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Updated: Jul 3

A old illustration of the corner of Friedrichstrasse and Unter den Linden

Turn of the 20th century Friedrichstrasse, Wikipedia


History of Friedrichstrasse

Though already a bustling area by the late 19th century Friedrichstrasse had very simple beginnings of connecting the neighborhood of Friedrichstadt -developed in the late 17th century - to the river Spree to the north. The main residents of Friedrichstadt were religious refugees from France called Huguenots, who were given commercial and long-term tax exemption, free building materials, subsidies for construction costs, and an exemption from having to quarter soldiers. This led to the rapid completion of the neighborhood by the early to mid 18th century, whose plans were drawn up by the royal architects.

An old map of Berlin from 1737

1737 Berlin Plans; the grided neighborhood is Friedrichstadt with Friedrichstrasse extending through it north to south


Progressively over the next two centuries, Friedrichstrasse - and its important intersections with Unter den Linden and Leipzigerstrasse - grew with lovely cafes, shops, cultural venues, and historic buildings. It was a street where Berliners and visitors alike could experience the vibrancy of a growing metropolis. Like for example Mark Twain who in 1892 during his European travels remarked on the lively atmosphere of Friedrichstrasse, with a blend of sophistication and order as well hustle and pubs.

Fast forward to the 1920s, and Friedrichstrasse had become the heart of Berlin's nightlife, earning the nickname "Cabaret Mile." This era, known as the "Golden Twenties," was marked by cultural and artistic flourishing despite the underlying political and economic instability. On Friedrichstrasse, one could find a myriad of cabarets, theaters, and clubs, where the avant-garde mixed with the bourgeoisie.

The street was always moving with the sounds of jazz, laughter, and performers like Marlene Dietrich and Anita Berber dazzled audiences, pushing the boundaries of art and society. The atmosphere was one of daring creativity and hedonism, a stark contrast to the grim realities many faced outside the cabaret walls.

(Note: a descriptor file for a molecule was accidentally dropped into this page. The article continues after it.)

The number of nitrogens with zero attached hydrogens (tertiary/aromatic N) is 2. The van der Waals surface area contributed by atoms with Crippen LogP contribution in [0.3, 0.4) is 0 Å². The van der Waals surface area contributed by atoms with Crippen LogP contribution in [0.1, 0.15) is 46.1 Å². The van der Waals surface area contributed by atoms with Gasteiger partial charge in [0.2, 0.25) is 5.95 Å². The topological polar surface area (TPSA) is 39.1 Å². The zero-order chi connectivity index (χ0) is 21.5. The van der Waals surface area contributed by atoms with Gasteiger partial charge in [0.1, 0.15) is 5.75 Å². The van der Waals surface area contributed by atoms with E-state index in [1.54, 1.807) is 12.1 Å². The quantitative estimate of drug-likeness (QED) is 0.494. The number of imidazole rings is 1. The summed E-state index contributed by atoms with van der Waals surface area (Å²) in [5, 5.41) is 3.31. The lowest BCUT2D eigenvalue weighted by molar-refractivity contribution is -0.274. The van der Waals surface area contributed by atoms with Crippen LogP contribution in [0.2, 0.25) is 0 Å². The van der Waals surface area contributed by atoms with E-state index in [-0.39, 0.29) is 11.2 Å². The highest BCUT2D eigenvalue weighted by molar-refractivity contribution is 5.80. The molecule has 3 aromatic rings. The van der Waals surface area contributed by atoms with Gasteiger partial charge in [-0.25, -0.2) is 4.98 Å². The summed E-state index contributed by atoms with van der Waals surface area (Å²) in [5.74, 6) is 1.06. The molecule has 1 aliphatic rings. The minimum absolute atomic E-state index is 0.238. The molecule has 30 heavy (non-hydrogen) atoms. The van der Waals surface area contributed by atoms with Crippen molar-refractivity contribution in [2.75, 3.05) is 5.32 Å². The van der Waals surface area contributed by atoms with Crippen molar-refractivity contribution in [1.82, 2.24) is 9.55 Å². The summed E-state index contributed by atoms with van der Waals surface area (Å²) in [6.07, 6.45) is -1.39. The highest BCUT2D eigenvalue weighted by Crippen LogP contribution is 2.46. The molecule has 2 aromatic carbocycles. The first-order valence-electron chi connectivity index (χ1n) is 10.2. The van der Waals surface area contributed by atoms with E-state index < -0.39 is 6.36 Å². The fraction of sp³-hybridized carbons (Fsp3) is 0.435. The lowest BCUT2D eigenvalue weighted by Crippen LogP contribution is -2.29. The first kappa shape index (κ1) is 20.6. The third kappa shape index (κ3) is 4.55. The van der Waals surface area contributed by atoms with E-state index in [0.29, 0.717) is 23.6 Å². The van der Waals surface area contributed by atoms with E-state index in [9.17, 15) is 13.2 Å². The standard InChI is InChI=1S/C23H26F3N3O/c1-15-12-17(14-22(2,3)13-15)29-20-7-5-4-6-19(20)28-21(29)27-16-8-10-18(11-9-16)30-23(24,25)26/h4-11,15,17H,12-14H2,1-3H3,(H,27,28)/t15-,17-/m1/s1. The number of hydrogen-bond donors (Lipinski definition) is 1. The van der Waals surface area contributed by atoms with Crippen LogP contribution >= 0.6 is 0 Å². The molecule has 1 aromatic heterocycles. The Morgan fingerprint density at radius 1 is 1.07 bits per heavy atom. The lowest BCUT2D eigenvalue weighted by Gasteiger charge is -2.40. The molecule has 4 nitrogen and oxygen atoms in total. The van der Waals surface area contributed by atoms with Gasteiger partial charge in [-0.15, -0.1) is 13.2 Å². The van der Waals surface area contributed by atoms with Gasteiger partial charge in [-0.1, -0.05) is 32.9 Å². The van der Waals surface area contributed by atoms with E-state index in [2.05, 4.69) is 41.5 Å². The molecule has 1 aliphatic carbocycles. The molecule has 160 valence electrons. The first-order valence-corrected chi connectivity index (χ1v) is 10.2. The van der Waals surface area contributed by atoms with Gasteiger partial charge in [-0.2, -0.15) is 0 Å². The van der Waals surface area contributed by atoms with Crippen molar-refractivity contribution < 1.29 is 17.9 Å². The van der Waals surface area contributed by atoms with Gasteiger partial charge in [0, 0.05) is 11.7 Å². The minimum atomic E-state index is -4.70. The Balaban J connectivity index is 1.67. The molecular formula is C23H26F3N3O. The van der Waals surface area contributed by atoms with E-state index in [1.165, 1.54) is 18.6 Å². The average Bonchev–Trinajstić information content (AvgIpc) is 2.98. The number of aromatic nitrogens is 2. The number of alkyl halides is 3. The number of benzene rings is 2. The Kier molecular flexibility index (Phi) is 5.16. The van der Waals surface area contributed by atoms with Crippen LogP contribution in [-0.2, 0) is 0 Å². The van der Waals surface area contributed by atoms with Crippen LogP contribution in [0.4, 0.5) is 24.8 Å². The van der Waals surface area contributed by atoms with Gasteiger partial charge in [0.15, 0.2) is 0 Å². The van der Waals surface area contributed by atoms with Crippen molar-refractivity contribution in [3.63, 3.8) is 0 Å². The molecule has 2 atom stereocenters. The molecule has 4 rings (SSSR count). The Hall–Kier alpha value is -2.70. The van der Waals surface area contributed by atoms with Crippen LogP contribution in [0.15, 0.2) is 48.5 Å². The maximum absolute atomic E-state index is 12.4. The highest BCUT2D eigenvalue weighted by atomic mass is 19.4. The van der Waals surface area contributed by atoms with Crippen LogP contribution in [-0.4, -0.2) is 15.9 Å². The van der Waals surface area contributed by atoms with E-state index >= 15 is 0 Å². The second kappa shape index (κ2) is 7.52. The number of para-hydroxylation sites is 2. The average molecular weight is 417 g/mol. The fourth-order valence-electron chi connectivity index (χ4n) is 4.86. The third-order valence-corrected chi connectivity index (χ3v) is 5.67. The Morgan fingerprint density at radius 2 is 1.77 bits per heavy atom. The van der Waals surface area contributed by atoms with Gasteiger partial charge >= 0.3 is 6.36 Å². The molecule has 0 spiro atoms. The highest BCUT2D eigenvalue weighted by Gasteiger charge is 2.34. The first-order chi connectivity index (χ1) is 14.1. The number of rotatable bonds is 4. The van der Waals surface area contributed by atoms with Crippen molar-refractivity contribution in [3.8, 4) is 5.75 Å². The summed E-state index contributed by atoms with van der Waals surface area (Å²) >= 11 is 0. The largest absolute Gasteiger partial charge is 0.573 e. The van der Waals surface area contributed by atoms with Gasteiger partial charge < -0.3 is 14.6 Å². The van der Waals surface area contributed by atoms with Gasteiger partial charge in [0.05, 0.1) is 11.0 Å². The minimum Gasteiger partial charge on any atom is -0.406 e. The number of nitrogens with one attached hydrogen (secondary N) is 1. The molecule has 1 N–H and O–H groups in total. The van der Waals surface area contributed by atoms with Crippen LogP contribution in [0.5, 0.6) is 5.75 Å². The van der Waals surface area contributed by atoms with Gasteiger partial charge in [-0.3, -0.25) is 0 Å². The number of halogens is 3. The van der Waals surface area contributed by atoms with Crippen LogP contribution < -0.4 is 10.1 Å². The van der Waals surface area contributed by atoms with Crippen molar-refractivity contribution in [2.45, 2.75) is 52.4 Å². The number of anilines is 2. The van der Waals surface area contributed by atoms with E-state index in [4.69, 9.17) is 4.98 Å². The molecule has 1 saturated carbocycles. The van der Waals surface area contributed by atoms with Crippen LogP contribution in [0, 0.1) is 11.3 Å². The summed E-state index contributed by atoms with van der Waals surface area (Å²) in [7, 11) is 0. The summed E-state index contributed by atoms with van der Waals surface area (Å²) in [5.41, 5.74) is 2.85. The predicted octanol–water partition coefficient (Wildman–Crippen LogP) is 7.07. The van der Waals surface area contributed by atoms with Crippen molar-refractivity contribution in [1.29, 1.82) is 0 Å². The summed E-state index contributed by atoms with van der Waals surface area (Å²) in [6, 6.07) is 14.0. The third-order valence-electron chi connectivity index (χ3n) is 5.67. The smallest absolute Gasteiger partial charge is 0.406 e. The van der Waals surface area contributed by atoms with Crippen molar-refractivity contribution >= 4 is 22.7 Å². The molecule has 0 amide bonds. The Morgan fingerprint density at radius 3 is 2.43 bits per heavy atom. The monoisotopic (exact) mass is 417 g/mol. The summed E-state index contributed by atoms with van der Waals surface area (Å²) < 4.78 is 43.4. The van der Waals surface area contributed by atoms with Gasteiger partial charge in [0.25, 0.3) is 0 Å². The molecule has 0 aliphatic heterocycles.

A street in Berlin with the Central Hotel located on a corner and people moving around the streets

The once world famous Central Hotel and its Wintergarten theater; Wikipedia


These jubilant days of the 1920s came to a halt with the rise of the Nazi regime and the outbreak of World War II. Friedrichstrasse, like much of Berlin, suffered extensive damage during the war. Bombings reduced many of its grand buildings to rubble, and the street's lively spirit was all but extinguished.

Ruins of a building in Berlin with people moving around the streets in front

The ruins of the Central Hotel and Wintergarten, 1945


With the end of the war and the division of Berlin, Friedrichstrasse found itself in a unique and challenging position, highlighted in 1961 with the construction by East Germany of the Berlin Wall. The south-side of the street was split by the Wall with one part lying in East Berlin and the other in the West. It was here where East met West, where the United States would construct Checkpoint Charlie.

More than just a crossing point, Checkpoint Charlie was a focal point of Cold War tensions and was the most famous of the Berlin Wall’s border crossings. Here, dramatic escapes, spy exchanges, and even a standoff between Soviet and American tanks occurred, making it a global symbol of the ideological battle between communism and democracy.

As foreign tourists were allowed to cross here though, it also became a tourist attraction, allowing for visitors to see the skeleton of Friedrichstrasse, a mere shadow of its Cabaret days.

View of Checkpoint Charlie with a checkpoint house in the background and East Germany

View from Checkpoint Charlie from West to East; Friedrichstrasse in the background; Wikipedia


The fall of the Berlin Wall in 1989 marked a new chapter for Friedrichstrasse. The reunification of Germany brought significant changes, as the street once again became a unified entity. The 1990s and early 2000s saw extensive redevelopment and modernization efforts, transforming Friedrichstrasse into a blend of historic charm with mostly contemporary flair via shopping.

Today, Friedrichstrasse is still finding its footing and its undergoing change. High-end boutiques, office buildings, and cultural institutions line the street, but with commercial interest wanning and traffic remaining a problem due to the interest of Checkpoint Charlie there is intense debate about how the street fits into a modern Berlin.

Urban development has focused on preserving the historical essence of Friedrichstrasse while trying to promote growth. This clashes somewhat with initiatives to make the area more accessible for pedestrians and cyclists, thus the street will likely undergo further changes in the coming decades.


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